Awards and contests
- What kind of contests should we enter our work in? What contests should we avoid?
- What about prizes that are given in the name of a corporate sponsor?
- Suppose we win an award from a contest that we didn’t enter and don’t want an award from?
We’re thrilled when our work wins contests. But what contests should we enter, and what awards should we accept?
First, it’s rarely a good idea to write a story specifically to win a contest. “Tuning” a story to specific contest entry rules makes the length and approach of the story or video more a response to the judges’ requirements than to the reader’s needs.
Most journalists are happy to enter contests organized by journalistic groups, with journalists as judges. The journalistic groups should reflect your own principles; that is, if your organization follows the objective journalism model, you should enter contests that value objective journalism.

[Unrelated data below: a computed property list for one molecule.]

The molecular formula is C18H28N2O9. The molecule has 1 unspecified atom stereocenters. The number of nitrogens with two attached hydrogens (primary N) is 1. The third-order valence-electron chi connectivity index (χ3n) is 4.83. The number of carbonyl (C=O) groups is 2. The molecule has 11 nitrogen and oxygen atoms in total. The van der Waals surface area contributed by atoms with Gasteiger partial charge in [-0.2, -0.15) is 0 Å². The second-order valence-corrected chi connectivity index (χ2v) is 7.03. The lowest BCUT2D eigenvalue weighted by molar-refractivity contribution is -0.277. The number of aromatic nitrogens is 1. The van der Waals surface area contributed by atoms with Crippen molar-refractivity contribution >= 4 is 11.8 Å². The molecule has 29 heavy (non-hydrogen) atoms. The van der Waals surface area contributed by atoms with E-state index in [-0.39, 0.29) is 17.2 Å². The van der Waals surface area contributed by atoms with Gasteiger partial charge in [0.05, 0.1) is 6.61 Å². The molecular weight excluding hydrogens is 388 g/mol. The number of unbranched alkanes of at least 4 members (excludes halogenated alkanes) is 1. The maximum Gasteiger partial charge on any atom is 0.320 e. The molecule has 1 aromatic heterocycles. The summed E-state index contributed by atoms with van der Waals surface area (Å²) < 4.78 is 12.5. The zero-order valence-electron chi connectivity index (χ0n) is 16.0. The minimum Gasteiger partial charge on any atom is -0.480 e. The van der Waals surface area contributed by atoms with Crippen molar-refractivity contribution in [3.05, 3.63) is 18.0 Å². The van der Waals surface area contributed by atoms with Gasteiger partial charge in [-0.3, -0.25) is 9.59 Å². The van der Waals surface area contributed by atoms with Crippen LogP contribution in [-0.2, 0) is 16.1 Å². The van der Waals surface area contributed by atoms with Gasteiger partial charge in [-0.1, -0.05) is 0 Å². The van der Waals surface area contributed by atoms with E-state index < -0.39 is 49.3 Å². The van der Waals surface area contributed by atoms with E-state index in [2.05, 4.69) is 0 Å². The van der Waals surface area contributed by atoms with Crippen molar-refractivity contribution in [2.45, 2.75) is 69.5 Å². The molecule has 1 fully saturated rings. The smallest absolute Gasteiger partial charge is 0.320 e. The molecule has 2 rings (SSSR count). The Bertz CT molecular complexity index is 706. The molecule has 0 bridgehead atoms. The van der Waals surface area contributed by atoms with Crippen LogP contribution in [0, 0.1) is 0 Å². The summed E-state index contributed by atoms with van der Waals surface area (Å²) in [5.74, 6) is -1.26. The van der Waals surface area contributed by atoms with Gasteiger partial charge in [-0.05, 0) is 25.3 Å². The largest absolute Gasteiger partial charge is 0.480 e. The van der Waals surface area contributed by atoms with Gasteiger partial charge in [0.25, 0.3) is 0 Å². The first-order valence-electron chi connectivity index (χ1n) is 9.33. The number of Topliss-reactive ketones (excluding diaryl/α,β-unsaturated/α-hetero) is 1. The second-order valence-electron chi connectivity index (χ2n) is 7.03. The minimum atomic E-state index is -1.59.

If your journalists write opinion, you can seek and accept awards from organizations that value opinion journalism.
But what about awards from non-journalistic groups?
Many news outlets are wary of awards from advocacy groups, political groups and corporations, even if their judging panels consist of journalists. These outlets feel that accepting awards from groups they cover, or that have a strong political or policy position, bring their credibility into question.
However, a journalistic organization that has a commitment to a particular political or social point of view may have no problem accepting an award from an advocacy group that endorses that cause.
Some journalists also do not accept awards from corporations other than media companies, even if the company does not have an ideological position, because they feel accepting the award would amount to free publicity for the company. Some are also wary of any award that bears a company’s name or carries a cash award from a company, even if it is awarded by a journalistic group.
Sometimes a news outlet will receive news it has won such an award, even if it didn’t enter the contest. In this case, the organization has the option to publicly decline the award — by issuing a statement or sending a letter to the sponsors — or simply to disregard the award, neither accepting it nor publicizing the fact it was given.
This main author of this section is Thomas Kent.